The erection of the Launceston Airport has been referred to. It will stand as a worthy monument to Sir Denham Henty. It is the loveliest airport in Australia, sited with a perspective where one can see in the distance the lovely mountains of Ben Lomond across the rolling pastures glistening there in the greenness of Tasmania. It was established at a time when costs seemed to be a little high but, compared with costs today, it shows the shortsightedness of those people who will not build as the opportunity arises and the work is available. To build that airport today would cost five times its original cost. I mention that because there was an atmosphere of misunderstanding when reference was made to the airport. It is the doorway to Tasmania from the point of view of our terrific volume of air traffic. More lovely still are the flowers which adorn the airport, both in the front and in the surrounds, which were the personal selection of Faith
Henty. They stand as a tribute to her artistry, which is personified in that garden.
I need say no more. I speak because we as a country, this Parliament in particular, and in special degree this Senate, owe to Sir Denham a real debt. I therefore wish to be associated with the expressions of sympathy which have been made to Lady Henty and the family on this rather sad occasion.
-It was with very deep regret that I learned yesterday of the passing of Sir Denham Henty, with whom I served in this Parliament for a period of almost 25 years. I had known ex-Senator Henty even before his election to the , Parliament- during the time in which he was the Mayor of the City of Launceston, the city in which I was born. We lived close to each other in the same suburb, and our lives ran a very similar course despite the fact that we were ideologically opposed politically. During all my experience of Sir Denham I found him to be a man of great courage and a man of very high principle. As the Mayor of Launceston, he supported the city and helped to promote its development. I recall his time in the Senate as the Minister for Civil Aviation when he made his mark in such a noticeable way by being responsible for the erection of the Launceston airport terminal. In many other ways also he carried out his duties in that portfolio with distinction.
He was Leader of the Government in the Senate. During the period that he served in that capacity the support and loyalty that he was able to obtain from his colleagues was quite noticeable. He retired, I think wisely, and had a period of quiet and rest, although I saw him often moving about the city of Launceston. Every time I met him he greeted me as though I was a very close friend. I respected him very much indeed. I am certain that the years he had in retirement were a great comfort to his wife, Lady Faith, and his family. I would like to be associated with this condolence motion and offer my very deepest sympathy to Sir Denham ‘s widow and family in the great loss that they have sustained.
– I would like to be associated with this motion of condolence. I am of a different generation from Sir Denham ‘s, but it was he who was my first real connection with the political world of northern Tasmania. I would be safe in saying that he as much as anybody influenced my involvement in the world of politics at a fairly early age. He received great respect from me and I think from all Tasmanians of every political persuasion. He was a real public man. He was a great mixer and was able to participate wherever this was required. Most of all, as Senator Wright said, he was very much the practical man. He was never one for going into a lot of fiddling about when there was a job to be done. He had the gift of clear vision. As we all know this in itself is not enough. He had a clear vision to which he was able to apply a very strong persuasion and a great deal of hard work. He believed in politics and the place of politics in democracy. He encouraged people to become involved. He would always go to a meeting which required political intervention and when he thought he could get other people to become involved. I know that he will be greatly missed by all Tasmanians.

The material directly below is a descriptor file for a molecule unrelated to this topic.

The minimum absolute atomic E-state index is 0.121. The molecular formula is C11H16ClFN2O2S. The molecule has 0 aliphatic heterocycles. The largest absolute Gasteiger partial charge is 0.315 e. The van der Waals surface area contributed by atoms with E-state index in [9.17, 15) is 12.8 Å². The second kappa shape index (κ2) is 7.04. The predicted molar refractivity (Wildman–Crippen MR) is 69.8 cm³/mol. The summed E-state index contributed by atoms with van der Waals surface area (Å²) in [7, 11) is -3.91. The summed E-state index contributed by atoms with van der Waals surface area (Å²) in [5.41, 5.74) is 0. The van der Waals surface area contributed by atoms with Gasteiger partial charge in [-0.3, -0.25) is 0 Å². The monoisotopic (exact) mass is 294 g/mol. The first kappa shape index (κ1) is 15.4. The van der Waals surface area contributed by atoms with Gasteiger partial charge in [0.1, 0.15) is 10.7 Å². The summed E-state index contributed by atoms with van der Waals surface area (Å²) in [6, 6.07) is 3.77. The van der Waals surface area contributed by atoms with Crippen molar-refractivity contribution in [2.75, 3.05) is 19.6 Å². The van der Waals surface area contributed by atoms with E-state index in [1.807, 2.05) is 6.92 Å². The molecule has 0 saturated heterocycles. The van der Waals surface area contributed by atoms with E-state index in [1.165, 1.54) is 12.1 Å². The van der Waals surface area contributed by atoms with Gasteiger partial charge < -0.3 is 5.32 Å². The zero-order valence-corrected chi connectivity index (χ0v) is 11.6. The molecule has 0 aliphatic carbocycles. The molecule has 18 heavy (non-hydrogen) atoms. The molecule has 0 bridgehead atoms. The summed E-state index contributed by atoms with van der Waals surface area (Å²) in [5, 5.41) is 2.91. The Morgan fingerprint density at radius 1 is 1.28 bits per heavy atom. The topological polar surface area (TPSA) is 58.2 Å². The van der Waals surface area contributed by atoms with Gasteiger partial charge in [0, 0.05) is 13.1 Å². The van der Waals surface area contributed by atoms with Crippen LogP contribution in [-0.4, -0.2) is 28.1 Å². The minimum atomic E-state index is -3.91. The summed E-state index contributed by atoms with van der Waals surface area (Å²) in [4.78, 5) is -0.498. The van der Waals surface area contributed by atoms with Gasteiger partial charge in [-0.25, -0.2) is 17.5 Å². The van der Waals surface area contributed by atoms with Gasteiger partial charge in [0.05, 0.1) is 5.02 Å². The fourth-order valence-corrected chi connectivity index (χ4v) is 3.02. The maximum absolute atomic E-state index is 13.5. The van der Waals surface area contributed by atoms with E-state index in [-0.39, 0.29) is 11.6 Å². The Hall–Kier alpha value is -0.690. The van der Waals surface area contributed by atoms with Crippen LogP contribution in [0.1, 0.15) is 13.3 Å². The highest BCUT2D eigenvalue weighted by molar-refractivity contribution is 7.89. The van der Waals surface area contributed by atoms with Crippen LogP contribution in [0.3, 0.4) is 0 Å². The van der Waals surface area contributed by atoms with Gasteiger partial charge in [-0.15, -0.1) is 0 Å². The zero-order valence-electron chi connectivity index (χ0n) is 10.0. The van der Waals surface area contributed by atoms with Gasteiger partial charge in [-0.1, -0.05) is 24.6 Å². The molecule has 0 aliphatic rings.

-I want to add a few words to those that have been said already in respect of this motion of condolence. Sir Denham Henty was a senior Minister when I first came to this place. He was a very easy bloke to get on with. In fact, in the many upheavals in which I have been involved in this chamber, he was probably the only senior Minister who was never responsible for removing me from this chamber. He was a very tolerant man who would rather argue out a matter with you on the floor of the Senate. I recall that on one occasion when the first Navy patrol boats were to be built in this country, I approached him and suggested that some of the boats ought to be built in Queensland. He agreed to this in a very formal sort of way. On one occasion he went to Queensland to find out how the construction plans were proceeding. There had been some delays. He said to me across the chamber that it was a pity he had so many boats built in Queensland because of the slowness of the State and the construction program. I do not think he was referring to the State Government at the time.
On one occasion when he went to Queensland, his VIP aircraft- it was one of the old Viscountsbroke down at Brisbane Airport. He again said in a jocular sort of way when he came back that there were two discoveries he had made: He had spent so many hours at Brisbane Airport that he realised the city needed a new airport. Also, he said that it was time the Government got rid of the Viscount aircraft from the VIP fleet. That happened shortly afterwards. He was a friendly man after he left the Parliament. Politics never seemed to intrude into his thinking. I have satisfaction in joining in the wishes of sympathy to his surviving relatives.